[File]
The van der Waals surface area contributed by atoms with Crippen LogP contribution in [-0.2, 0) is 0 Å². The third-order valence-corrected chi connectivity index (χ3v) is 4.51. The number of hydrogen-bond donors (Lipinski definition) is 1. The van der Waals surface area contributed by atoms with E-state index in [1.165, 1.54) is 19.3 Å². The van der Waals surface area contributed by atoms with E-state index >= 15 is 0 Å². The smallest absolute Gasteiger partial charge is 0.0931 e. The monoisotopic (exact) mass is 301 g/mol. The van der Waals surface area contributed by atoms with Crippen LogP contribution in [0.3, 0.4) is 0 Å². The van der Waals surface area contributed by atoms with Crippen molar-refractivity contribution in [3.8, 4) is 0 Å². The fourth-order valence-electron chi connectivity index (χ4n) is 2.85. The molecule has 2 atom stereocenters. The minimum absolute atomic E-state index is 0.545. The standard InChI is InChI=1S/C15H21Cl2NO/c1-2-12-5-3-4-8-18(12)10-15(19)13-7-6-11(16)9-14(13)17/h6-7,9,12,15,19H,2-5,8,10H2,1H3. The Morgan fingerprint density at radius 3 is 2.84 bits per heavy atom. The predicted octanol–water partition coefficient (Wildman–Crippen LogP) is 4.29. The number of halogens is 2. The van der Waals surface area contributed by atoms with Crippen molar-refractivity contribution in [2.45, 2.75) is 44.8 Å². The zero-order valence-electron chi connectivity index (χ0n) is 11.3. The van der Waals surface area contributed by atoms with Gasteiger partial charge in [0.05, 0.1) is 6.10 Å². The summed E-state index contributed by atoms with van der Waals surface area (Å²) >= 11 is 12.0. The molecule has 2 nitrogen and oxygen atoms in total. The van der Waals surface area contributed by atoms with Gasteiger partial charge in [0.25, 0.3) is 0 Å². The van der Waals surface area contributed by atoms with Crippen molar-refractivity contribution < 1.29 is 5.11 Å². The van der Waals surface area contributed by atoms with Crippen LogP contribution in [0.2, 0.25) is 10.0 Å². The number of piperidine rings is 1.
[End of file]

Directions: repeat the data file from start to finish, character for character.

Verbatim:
The van der Waals surface area contributed by atoms with Crippen LogP contribution in [-0.2, 0) is 0 Å². The third-order valence-corrected chi connectivity index (χ3v) is 4.51. The number of hydrogen-bond donors (Lipinski definition) is 1. The van der Waals surface area contributed by atoms with E-state index in [1.165, 1.54) is 19.3 Å². The van der Waals surface area contributed by atoms with E-state index >= 15 is 0 Å². The smallest absolute Gasteiger partial charge is 0.0931 e. The monoisotopic (exact) mass is 301 g/mol. The van der Waals surface area contributed by atoms with Crippen LogP contribution in [0.3, 0.4) is 0 Å². The van der Waals surface area contributed by atoms with Crippen molar-refractivity contribution in [3.8, 4) is 0 Å². The fourth-order valence-electron chi connectivity index (χ4n) is 2.85. The molecule has 2 atom stereocenters. The minimum absolute atomic E-state index is 0.545. The standard InChI is InChI=1S/C15H21Cl2NO/c1-2-12-5-3-4-8-18(12)10-15(19)13-7-6-11(16)9-14(13)17/h6-7,9,12,15,19H,2-5,8,10H2,1H3. The Morgan fingerprint density at radius 3 is 2.84 bits per heavy atom. The predicted octanol–water partition coefficient (Wildman–Crippen LogP) is 4.29. The number of halogens is 2. The van der Waals surface area contributed by atoms with Crippen molar-refractivity contribution in [2.45, 2.75) is 44.8 Å². The zero-order valence-electron chi connectivity index (χ0n) is 11.3. The van der Waals surface area contributed by atoms with Gasteiger partial charge in [0.05, 0.1) is 6.10 Å². The summed E-state index contributed by atoms with van der Waals surface area (Å²) >= 11 is 12.0. The molecule has 2 nitrogen and oxygen atoms in total. The van der Waals surface area contributed by atoms with Gasteiger partial charge in [0.25, 0.3) is 0 Å². The van der Waals surface area contributed by atoms with Crippen molar-refractivity contribution < 1.29 is 5.11 Å². The van der Waals surface area contributed by atoms with Crippen LogP contribution in [0.2, 0.25) is 10.0 Å². The number of piperidine rings is 1.